Take at look at Google, who gets about 200 million queries a day. Let's assume each query is displayed for about 10 seconds; that means Google is running for about 550,000 hours every day on some desktop. Assuming that users run Google in full screen mode, the shift to a black background will save a total of 15 (74-59) watts. That turns into a global savings of 8.3 Megawatt-hours per day, or about 3000 Megawatt-hours a year. Now take into account that about 25 percent of the monitors in the world are CRTs, and at 10 cents a kilowatt-hour, that's $75,000, a goodly amount of energy and dollars for changing a few color codes.
That's a pretty powerful statement and a good argument for moving to black as a background color for Web pages.
Back in the early days of the Web -- before anyone wrote the rules about Web design -- sites often used all kinds of background colors, design elements, and graphics. The white background, however, quickly emerged as the design standard and has been the defacto Web page background for the last 8 years or so.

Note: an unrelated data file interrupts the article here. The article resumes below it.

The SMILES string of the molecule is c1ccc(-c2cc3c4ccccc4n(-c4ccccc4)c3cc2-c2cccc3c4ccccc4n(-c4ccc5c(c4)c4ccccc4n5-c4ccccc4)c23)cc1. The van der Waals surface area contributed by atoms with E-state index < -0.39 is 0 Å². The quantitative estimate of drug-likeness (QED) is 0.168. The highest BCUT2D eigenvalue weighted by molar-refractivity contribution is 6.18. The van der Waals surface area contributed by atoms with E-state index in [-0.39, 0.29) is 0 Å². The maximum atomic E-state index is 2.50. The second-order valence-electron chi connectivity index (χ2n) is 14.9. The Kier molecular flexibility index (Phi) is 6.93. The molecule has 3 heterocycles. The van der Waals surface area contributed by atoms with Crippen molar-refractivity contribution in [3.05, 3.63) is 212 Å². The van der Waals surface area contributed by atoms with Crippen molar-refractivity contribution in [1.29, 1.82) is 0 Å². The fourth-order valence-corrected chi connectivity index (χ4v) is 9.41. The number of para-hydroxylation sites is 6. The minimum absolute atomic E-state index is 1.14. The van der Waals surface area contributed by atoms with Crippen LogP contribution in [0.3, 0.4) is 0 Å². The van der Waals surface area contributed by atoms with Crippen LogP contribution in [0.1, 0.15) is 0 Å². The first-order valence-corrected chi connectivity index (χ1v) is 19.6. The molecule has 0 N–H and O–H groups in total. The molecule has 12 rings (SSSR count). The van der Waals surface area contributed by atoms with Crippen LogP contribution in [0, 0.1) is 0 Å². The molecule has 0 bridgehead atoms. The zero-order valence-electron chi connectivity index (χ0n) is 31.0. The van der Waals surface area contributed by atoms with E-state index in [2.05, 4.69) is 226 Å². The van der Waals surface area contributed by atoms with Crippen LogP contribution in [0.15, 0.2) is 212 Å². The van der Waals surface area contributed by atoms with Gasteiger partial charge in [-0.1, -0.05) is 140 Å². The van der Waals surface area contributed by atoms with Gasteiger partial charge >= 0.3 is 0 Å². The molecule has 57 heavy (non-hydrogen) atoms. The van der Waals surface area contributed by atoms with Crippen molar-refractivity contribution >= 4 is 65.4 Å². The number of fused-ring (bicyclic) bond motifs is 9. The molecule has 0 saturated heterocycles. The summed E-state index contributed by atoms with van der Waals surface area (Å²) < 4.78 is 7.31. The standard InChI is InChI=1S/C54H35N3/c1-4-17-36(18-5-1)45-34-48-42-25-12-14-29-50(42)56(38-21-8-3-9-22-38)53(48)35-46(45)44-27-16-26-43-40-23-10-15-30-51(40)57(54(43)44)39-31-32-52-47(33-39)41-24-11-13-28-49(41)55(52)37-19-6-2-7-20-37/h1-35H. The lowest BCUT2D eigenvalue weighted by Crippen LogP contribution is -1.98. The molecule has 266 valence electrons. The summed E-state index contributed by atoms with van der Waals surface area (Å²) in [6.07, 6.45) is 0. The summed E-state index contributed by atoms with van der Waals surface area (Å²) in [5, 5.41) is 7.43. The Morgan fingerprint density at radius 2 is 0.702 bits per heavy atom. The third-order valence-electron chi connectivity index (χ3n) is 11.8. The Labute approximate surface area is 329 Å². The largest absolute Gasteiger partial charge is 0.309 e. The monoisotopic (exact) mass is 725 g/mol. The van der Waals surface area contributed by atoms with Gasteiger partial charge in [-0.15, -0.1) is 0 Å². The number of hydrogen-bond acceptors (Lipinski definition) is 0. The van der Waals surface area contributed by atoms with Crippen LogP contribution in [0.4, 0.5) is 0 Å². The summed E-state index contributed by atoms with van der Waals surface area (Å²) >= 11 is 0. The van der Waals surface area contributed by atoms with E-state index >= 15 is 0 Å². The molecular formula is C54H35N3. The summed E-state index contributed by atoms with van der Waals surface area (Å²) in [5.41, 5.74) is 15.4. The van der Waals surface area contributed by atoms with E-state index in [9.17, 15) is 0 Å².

The success of Google -- whose homepage is famously almost all white space -- has made the use of white backgrounds definitive. But as the push to reduce power consumption takes on, we could see black (and other lower power consuming colors) take off in Web design.
What do you think? Will trend to green force Google and other online publishers to move from white to black to save power?